L.A. Wheeler in the Window is a black and white digital photograph I took earlier this year. What I love about this photo is that it isn't easily distinguishable regarding whether the subject is looking toward the window or away from it. For me, it signifies duality. It will be featured in the forthcoming issue of HCE Review, a quarterly online literary journal at University College Dublin.
I am Ready to Quilt Myself into Myself is a series that began with a writing project titled ThreadSpeak, which centers around nearly twenty years of diary entries. Part of this project is an attempt to speak back to my own words and thread these selves together. An obsolete definition of the verb “to quilt” is “to join together passages of text.” Becoming my own quiltmaker meant thinking about what it would mean for a text to perform this process. I'm so excited to share this series, which will be featured very soon up at The Roanoke Review.
Very happy to announce that I'll have a new flash fiction piece forthcoming in Jellyfish Review titled "Model Survivors." This is a dream publication for me, and if you don't have JR on your radar, do yourself a favor and check out Kathy Fish's "Collective Nouns for Humans Caught in the Wild." It's important.
Lately, I've been really interested in my own understanding of the notion of "craft." Some of my research has led me to believe that much of this understanding has been reduced solely to construction, aesthetics, and imitation. Yet, what might it look like to expand this notion? How does inspiration play a role? I explore some of these questions in my craft essay "Toward Inspiration as Craft," now up at CRAFT Literary Magazine.
Stereometry is now available for purchase! HUGE thanks are in order:
Thank you to three incredible writers I admire: Danny Caine, Jameelah Jones, & Dave Snyder.
Thank you to the Raven Bookstore for providing a space for my book release and even having cake!
Thank you to everyone who came to this reading. I felt so loved, supported, and encouraged.
Thank you to Another New Calligraphy and editor Bill Ripley for making such a beautiful book.
Thank you to the journals and magazines in which versions of Stereometry originally appeared: Visitant Lit, Fourteen Hills, & Talking Writing.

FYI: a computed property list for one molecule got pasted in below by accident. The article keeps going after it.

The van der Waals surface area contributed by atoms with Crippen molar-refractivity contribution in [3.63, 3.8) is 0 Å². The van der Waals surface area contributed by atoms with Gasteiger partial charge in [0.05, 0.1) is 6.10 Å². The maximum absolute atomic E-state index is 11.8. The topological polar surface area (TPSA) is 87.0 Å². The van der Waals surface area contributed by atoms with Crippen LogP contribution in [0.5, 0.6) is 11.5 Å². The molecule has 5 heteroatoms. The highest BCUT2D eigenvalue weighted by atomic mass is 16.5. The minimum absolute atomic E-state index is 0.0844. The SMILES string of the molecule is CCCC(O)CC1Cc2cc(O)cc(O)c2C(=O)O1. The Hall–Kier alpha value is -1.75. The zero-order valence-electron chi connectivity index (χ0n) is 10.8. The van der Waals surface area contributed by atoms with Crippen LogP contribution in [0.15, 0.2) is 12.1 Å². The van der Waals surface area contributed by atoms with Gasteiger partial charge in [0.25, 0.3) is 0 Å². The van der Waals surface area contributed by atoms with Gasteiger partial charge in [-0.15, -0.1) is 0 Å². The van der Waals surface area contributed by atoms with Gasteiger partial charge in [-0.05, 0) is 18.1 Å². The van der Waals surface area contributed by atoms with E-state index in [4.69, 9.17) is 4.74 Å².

Thank you to Jeffrey McKee for snapping such great pics.
Thank you to Headquarters Counseling Center in Lawrence, KS.
Thank you to everyone who kept my spirits up along the way. I am so grateful.
A box arrived at my doorstep yesterday and in it were copies of Stereometry, bundled together. It was important to me to have a text that felt interactive and invited reader participation. The importance of this is that grief and loss looks different for everyone. Another New Calligraphy worked so carefully to make Stereometry come to life and it's so much more beautiful than I could have imagined. Here's a description:
In Stereometry, Mercedes Lucero adopts arithmetic’s orderliness to manage her grief following a period of loss and near loss. This poetic curriculum articulates the solace she found in poring over textbook equations and theorems, seeking to merge the impossibility of knowing why with a discipline built upon solutions and answers. Lucero employs logic and reason in her focus on the abstract principles governing heartache. Which rule calculates the area of uncertainty? The shape of evaporating water? The distance between mourning and remembering? In surveying personal distress, she provides new means to assess the universal. Stereometry is bundled with interactive elements inviting reader participation, sharing an opportunity to quantify experiences beyond our understanding.
Read an excerpt here.
Purchase a copy.